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Until last weekend, the Rev. Sean Chow, the Western region and training associate for the Presbyterian Church (U.S.A.)’s 1001 new worshiping community movement, had never someone so little being baptized.
Light Street Presbyterian Church in Baltimore has been home to a Presbyterian Church (U.S.A.) congregation for more than 160 years. Founded as a place of refuge for children who worked in factories, Light Street always knew it existed for the city’s working-class neighborhood.
Union Church in Seattle is “a church with a day job — a very involved day job,” says Scott Lumsden, Seattle Presbytery Co-Executive Presbyter.
Stick around for a few days at 415 Westlake Avenue N. and you’ll see he’s right.
The “New Way” podcast, which debuted in January with host the Rev. Sara Hayden, began dropping episodes for its second season beginning July 30.
Becca Stevens, one of the keynote speakers for the 1001 New Worshiping Communities and Vital Congregations national gathering coming up October 14-16 in Kansas City, Mo., remembers how she felt when she started a residential community for women who have survived tracking, prostitution and addiction.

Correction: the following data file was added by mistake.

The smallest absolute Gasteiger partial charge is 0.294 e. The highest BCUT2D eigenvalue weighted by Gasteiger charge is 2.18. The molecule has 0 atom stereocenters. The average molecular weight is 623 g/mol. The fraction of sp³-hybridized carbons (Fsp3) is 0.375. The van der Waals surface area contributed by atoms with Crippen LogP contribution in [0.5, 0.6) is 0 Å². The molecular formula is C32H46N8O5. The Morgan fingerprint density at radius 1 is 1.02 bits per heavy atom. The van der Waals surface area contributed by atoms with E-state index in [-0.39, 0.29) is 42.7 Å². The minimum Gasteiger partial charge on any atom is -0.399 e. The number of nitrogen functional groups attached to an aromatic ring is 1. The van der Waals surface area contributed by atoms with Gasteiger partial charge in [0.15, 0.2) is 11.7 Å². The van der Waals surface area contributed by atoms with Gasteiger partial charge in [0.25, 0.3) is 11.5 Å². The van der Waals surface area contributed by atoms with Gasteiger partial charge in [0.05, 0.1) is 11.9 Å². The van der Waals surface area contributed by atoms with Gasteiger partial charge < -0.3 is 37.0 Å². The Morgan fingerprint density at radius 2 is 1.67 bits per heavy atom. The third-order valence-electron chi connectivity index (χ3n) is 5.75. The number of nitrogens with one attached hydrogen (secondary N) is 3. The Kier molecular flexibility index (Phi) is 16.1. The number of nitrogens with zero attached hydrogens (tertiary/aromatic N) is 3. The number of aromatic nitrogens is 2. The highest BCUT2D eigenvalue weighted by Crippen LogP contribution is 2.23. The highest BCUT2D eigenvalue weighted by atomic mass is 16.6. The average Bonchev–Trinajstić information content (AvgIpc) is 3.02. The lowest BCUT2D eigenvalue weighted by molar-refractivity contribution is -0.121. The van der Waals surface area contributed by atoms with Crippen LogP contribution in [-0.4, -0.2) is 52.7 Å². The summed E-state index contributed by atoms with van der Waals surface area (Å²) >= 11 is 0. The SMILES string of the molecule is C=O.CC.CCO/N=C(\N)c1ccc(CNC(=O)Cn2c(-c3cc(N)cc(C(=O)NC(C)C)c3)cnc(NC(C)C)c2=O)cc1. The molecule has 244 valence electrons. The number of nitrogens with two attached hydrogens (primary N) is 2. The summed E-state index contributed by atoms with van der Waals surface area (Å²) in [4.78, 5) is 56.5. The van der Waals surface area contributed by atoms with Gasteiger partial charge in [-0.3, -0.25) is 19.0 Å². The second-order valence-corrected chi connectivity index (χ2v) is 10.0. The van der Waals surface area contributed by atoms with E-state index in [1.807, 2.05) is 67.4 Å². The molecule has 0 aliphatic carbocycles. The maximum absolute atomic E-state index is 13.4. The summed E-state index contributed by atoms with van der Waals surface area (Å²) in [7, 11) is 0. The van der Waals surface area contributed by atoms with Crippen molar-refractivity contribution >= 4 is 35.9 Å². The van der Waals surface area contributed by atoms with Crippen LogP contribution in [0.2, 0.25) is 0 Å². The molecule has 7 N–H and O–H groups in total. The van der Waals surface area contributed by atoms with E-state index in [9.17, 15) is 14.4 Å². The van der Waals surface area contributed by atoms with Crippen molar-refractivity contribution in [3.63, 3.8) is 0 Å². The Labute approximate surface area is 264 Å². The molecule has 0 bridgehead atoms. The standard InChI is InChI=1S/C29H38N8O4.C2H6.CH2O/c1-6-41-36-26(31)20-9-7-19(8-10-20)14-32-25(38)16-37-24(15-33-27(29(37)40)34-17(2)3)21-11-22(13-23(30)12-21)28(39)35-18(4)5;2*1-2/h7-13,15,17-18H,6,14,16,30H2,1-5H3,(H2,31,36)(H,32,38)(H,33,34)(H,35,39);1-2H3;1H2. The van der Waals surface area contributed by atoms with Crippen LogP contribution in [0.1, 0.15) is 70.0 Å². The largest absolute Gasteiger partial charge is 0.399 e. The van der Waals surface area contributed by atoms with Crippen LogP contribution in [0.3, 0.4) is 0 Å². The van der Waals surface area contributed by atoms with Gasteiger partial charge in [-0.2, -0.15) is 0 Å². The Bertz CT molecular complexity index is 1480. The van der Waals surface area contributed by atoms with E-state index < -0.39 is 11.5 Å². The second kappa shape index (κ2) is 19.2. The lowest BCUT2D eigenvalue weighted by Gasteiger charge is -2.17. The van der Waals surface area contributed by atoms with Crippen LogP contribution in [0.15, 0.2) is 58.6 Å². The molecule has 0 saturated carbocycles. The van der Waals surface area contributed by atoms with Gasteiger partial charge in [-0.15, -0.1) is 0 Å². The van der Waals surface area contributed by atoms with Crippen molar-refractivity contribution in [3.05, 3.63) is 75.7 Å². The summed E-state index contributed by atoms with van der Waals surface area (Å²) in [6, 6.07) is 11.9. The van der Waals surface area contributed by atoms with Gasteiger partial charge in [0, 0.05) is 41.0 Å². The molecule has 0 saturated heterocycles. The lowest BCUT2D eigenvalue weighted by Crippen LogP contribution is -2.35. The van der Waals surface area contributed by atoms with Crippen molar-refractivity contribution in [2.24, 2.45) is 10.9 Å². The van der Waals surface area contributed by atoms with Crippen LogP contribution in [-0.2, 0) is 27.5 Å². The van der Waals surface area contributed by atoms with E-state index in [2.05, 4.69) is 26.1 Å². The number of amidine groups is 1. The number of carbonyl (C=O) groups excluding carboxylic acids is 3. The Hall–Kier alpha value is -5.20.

In 2012, by action of the 220th General Assembly of the Presbyterian Church (U.S.A.), the movement to establish 1001 new communities of faith all over the country was made official.
After he participates in worship and preaches this weekend, 1001 New Worshiping Communities associate the Rev. Michael Gehrling will dance.
In part, he’ll dance because he can see the future again — a future made brighter through a (dance) step of faith.
The Presbyterian Mission Agency approved 12 Mission Program Grants to worshiping communities during its latest grant cycle. Among them are eight $7,500 seed grants to help an assortment of 1001 new worshiping communities get started in various presbyteries across the country.
Last summer, I received a call to join Olympia Presbytery in planting a new worshiping community, Hagar’s Community Church, at the Washington Corrections Center for Women (WCCW) — the largest women’s prison in Washington state.
The Rev. Dr. Gregory Ellison, one of the keynoters for the 1001 New Worshiping Communities and Vital Congregations national gathering October, remembers how he felt in the midst of a media firestorm six years ago.